Tuesday, March 06, 2012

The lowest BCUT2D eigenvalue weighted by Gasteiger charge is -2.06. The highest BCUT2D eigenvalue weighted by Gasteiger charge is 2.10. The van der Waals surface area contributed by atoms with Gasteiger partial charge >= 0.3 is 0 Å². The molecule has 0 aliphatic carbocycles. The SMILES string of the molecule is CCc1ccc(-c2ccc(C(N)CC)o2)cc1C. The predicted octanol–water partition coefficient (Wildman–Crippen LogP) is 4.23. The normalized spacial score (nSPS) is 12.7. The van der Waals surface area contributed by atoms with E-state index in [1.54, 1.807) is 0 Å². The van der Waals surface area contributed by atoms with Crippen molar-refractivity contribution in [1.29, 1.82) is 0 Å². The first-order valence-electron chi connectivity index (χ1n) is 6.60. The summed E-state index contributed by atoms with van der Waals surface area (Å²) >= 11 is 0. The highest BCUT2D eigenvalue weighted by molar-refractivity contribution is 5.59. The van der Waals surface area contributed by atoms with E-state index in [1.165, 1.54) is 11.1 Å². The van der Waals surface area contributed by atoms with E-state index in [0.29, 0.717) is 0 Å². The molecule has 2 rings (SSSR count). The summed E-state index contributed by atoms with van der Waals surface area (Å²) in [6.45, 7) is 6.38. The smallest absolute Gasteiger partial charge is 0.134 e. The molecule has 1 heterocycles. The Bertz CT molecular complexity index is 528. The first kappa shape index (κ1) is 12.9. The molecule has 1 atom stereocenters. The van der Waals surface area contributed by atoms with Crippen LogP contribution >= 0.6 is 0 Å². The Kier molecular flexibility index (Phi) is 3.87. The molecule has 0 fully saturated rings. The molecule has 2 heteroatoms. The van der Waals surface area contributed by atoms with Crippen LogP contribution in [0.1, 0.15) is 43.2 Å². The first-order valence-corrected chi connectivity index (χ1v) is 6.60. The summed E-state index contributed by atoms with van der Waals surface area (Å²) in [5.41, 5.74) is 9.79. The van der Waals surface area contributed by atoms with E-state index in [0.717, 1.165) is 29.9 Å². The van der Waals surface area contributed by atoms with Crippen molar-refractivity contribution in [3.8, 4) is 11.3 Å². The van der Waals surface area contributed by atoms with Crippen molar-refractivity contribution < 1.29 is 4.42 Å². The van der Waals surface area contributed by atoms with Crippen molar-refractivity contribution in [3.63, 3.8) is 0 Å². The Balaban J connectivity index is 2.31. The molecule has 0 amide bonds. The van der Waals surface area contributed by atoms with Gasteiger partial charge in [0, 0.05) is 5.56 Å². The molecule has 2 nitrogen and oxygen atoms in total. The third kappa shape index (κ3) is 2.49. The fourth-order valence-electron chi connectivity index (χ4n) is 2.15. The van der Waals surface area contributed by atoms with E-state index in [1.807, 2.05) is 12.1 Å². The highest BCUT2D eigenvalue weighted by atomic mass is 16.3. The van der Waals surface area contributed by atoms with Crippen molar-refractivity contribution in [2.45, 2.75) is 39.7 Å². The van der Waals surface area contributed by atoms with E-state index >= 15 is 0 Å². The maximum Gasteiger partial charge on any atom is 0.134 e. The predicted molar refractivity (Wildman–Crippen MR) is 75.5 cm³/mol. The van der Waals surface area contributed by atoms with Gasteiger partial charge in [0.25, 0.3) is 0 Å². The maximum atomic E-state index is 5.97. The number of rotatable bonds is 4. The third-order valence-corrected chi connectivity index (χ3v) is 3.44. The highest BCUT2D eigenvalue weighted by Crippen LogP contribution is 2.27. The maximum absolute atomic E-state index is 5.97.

Margaret Wente is right on the money. Good quote from Michael Bliss : “From the point of view of anybody concerned about our political system, it’s a non-scandal,” says Michael Bliss, the eminent historian. But parliamentary politics is such a bear pit that, in the absence of a real scandal (such as the sponsorship affair), a non-scandal will have to do. Opposition politicians, along with a fair portion of the media, have clamped on to the Harper government like a pack of rabid chihuahuas. They’ve escalated the rhetoric so much that you’ve got to wonder what they’ll say when a real scandal comes along. Yet, they also know they’re playing to the crowd. Just check out the letters pages, or the media comment sites, to get a taste of the vitriol this story has unleashed. A substantial number of Canadians believe Mr. Harper really did steal the 2011 election, in spirit if not in fact, and as far as they’re concerned, the robo-calling scandal just confirms it. “A lot of people – especially Liberals – simply cannot accept the legitimacy of the Conservatives being in power,” says Mr. Bliss. In Canada, just as in the United States, political polarization is on the upswing. And for a variety of reasons, the Harper government has failed to bridge the gap between the 40 per cent who voted for the Conservatives and the 60 per cent who didn’t. This is all wasting time in parliament. Will the opposition propose one policy? Hopefully the falling of the budget axe will get the chattering classes and their grit masters to concentrate on more real stories.